The fall of Sarah's second year we lived in a small town in southern Indiana (population 7,000). The closest city of any size and with any shopping to speak of was twenty miles away. Since we only had one car, our daily routine consisted of a morning walk, an afternoon trip to the park or library, a visit to a few elderly neighbors, and a few minutes of reading books on the parsonage swing before bedtime.
I cherish the days Sarah and I went walking through leaves. One October day, I dressed her in a long sleeved white cotton shirt and a tan corduroy jumpsuit. I made most of her clothes including this outfit. She liked reindeer at the time and I appliqued a deer to the bib. She liked pointing to the deer on her little suit saying, "deer mommy, deer".
On that cool, sunny, morning, we wore jackets and I placed a little hat on Sarah's head. It covered her medium brown chin length hair that I pulled to the side with a ribbon or barrette. We began our walk on the sidewalk that outlined the front of the parsonage and the church. There were no leaves on our path as the custodian was care to keep the walk clear.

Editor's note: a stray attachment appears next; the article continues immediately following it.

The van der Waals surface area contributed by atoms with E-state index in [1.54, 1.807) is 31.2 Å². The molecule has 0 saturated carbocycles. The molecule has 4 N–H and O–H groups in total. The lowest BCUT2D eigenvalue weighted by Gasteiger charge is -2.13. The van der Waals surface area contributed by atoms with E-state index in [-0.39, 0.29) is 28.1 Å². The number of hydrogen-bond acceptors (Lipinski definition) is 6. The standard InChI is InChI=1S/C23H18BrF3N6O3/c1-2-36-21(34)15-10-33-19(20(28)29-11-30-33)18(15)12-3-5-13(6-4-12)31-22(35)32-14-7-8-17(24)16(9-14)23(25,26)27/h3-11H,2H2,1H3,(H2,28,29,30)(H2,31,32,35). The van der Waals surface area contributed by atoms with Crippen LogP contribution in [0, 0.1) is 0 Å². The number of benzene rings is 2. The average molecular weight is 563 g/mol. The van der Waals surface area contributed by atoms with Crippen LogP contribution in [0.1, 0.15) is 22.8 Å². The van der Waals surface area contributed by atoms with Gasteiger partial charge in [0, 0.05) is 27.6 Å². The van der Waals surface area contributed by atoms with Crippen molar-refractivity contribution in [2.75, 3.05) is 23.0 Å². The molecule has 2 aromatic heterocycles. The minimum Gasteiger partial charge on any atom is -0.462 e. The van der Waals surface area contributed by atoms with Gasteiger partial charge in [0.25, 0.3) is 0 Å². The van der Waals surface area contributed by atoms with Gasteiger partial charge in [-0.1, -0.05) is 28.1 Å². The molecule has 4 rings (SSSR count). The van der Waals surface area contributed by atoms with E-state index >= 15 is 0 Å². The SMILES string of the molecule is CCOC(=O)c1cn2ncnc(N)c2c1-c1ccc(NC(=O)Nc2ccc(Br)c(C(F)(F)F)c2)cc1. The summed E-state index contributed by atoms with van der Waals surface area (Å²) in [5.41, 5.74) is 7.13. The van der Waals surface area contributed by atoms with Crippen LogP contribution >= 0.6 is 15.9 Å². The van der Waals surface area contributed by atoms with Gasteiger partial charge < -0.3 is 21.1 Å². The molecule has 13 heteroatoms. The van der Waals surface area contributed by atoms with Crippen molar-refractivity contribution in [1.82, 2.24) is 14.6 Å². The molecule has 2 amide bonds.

When we crossed the street, however, we discovered blocks and blocks of sidewalks covered with layers of leaves.
"Look at all the leaves, Sarah," I said. "I see red, yellow, brown and green leaves."
"Leaves, yellow, green, brown and red," she echoed.
We held hands watching dead, dried leaves that fell from old, old trees almost like rain. I noted the leaves came to Sarah's knees as we continued. Sometimes she "marched" when the leaves were so deep she had to lift her legs to keep moving forward. I realized in those moments I was witnessing a time that would pass like a blink of an eye, so I absorbed the sound of every leaf she crunched and each word she spoke to describe our time together.
"There will be many fall seasons as Sarah grows," I thought. "However, her two-year-old October is the only one when the leaves will be ' knee high'".